This is a report
that outlines some of the Language Immersion programs and the results.
If you are interested, at all, in saving language, this report is
Native American language immersion schools and projects are
the focus of this study. The W. K. Kellogg Foundation supported
this analysis, to describe and analyze this innovative Native Education
for children and families. A people's initiative, Native American
language immersion encompasses educational practices and social
development that lie outside the mainstream language teaching, education
and socialization methods of American children. Native American
language immersion programs are characterized by Native ways of
knowing, learning and indigenous knowledge. Native American organizers
demonstrate a profound faith in the traditional Native grandparents'
role and their methods in language development, teaching and learning.
Curriculum content and context rely on the rich Native American
knowledge bases and their eminent scholars --- tribal elders and
tribal land, resources. Language immersions activists and educators
share two characteristics in common: fluency in the tribal language
and an unstoppable commitment and devotion to language preservation
among children and youth.
Native language immersion schools have remarkable benefits:
students show impressive educational achievement, participants demonstrate
considerable language knowledge gains in relatively short periods
of time, programs contribute significantly to family strength, and
college students---adult learners are retained as a positive correlate
with language and culture learning. Each of these potentials have
importance for tribes, agencies and organizers (both Native and
non-Native) who interact or hope to interact positively and significantly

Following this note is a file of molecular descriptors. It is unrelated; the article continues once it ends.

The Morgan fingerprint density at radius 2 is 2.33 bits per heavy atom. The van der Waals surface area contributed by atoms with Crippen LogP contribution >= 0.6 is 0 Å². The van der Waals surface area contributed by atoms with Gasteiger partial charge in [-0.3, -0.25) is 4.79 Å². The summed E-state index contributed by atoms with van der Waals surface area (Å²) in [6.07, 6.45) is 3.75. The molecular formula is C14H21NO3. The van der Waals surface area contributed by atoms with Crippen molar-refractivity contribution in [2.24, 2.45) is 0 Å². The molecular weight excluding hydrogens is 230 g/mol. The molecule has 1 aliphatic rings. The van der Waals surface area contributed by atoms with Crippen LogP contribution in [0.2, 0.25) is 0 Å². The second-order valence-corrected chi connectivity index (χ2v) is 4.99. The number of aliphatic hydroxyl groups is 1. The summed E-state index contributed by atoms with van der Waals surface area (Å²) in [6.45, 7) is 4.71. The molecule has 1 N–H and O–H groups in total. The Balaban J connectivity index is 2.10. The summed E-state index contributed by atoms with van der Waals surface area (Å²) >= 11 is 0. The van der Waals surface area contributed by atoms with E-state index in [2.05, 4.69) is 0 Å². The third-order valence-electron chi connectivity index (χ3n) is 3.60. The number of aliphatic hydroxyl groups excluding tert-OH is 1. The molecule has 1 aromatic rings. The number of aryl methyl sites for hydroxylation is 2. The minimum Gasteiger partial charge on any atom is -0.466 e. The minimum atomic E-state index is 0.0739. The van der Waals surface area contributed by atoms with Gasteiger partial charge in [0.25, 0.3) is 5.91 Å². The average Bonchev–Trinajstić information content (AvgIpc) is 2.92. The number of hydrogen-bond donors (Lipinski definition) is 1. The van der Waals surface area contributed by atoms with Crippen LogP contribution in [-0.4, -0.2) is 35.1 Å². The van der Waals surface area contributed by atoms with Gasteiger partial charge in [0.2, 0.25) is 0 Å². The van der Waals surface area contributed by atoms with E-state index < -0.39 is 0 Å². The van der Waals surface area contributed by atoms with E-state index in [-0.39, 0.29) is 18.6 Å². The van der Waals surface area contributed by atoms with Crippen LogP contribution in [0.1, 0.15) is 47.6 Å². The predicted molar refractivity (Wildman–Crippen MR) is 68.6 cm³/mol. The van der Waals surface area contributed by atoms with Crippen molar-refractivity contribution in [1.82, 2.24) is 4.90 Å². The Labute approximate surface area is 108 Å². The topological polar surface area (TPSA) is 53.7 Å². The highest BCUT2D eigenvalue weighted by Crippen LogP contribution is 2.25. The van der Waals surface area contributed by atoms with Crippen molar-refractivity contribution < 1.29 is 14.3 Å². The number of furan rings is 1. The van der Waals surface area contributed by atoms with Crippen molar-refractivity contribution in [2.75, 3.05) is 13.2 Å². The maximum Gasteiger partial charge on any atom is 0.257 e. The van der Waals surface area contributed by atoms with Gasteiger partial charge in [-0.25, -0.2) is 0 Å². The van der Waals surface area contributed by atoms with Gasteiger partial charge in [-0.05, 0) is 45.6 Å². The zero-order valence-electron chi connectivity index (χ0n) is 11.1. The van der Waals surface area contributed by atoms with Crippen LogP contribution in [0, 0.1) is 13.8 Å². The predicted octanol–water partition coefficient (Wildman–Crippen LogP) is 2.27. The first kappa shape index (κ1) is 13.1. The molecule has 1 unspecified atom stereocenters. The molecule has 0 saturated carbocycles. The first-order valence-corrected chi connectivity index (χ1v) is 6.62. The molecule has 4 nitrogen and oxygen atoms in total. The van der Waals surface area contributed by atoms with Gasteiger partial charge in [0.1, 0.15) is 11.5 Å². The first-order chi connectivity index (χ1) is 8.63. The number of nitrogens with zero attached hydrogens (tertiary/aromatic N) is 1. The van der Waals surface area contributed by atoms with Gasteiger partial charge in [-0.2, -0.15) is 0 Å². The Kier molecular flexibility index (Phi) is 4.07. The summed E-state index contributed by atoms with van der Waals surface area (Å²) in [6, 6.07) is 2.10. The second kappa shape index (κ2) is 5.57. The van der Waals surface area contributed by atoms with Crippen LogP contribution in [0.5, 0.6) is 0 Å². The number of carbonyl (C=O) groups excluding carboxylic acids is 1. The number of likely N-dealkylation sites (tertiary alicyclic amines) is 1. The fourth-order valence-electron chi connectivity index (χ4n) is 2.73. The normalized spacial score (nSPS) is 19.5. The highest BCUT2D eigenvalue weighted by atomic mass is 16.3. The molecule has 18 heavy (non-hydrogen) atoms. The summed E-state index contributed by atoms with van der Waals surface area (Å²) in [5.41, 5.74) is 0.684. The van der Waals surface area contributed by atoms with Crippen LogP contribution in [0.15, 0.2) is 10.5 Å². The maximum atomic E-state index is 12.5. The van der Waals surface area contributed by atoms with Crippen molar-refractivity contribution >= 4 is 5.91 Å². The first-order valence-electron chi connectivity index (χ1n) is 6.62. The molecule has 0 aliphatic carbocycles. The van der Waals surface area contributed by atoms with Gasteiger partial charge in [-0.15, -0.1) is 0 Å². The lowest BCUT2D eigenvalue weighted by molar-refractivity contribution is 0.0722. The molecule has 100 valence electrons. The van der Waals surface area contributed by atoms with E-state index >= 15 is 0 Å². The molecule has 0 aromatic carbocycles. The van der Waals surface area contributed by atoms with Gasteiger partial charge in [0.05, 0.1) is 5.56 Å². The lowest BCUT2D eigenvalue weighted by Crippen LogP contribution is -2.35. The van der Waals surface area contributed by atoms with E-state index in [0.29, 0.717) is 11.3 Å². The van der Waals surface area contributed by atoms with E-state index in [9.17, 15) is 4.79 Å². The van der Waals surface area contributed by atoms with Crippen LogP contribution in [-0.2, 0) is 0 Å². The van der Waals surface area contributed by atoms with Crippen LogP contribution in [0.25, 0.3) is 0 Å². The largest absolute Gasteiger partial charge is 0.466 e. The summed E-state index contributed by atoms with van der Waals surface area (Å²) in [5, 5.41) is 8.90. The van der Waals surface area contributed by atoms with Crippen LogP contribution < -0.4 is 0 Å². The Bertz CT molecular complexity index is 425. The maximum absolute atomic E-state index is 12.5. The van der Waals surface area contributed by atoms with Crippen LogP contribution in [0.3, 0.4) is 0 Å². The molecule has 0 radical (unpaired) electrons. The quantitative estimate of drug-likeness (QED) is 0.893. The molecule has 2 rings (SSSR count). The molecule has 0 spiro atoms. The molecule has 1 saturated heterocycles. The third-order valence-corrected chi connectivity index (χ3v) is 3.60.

with Native Americans in areas of educational and community development.
Creativity and unique qualities characterize the language immersion
approaches, and are especially reflective of the tribes and their
The Native American language immersion activities now number
approximately fifty sites. This count comes from correspondence
and language immersion educators/activists interviews. The Piegan
Institute convened Native language immersion educators and activists
(2000 and 2001) attended by representatives from eight sites. The
Learning Lodge Institute (a project of Montana's seven tribal colleges)
and Northern Arizona University of Flagstaff, also assembled language
immersion educators and activists. The Indiana University published
language revitalization studies authored by tribal language preservation
site organizers and teachers. The Tribal College Journal devoted
an entire issue to language preservation and immersion projects
and programs in the tribal colleges and universities. The U.S. Department
of Health and Human Services has a division of the Administration
for Native Americans, the "Native Language Projects."
From these sources, it is estimated that active Native language
immersion sites (schools, camps, and retreats) number fifty.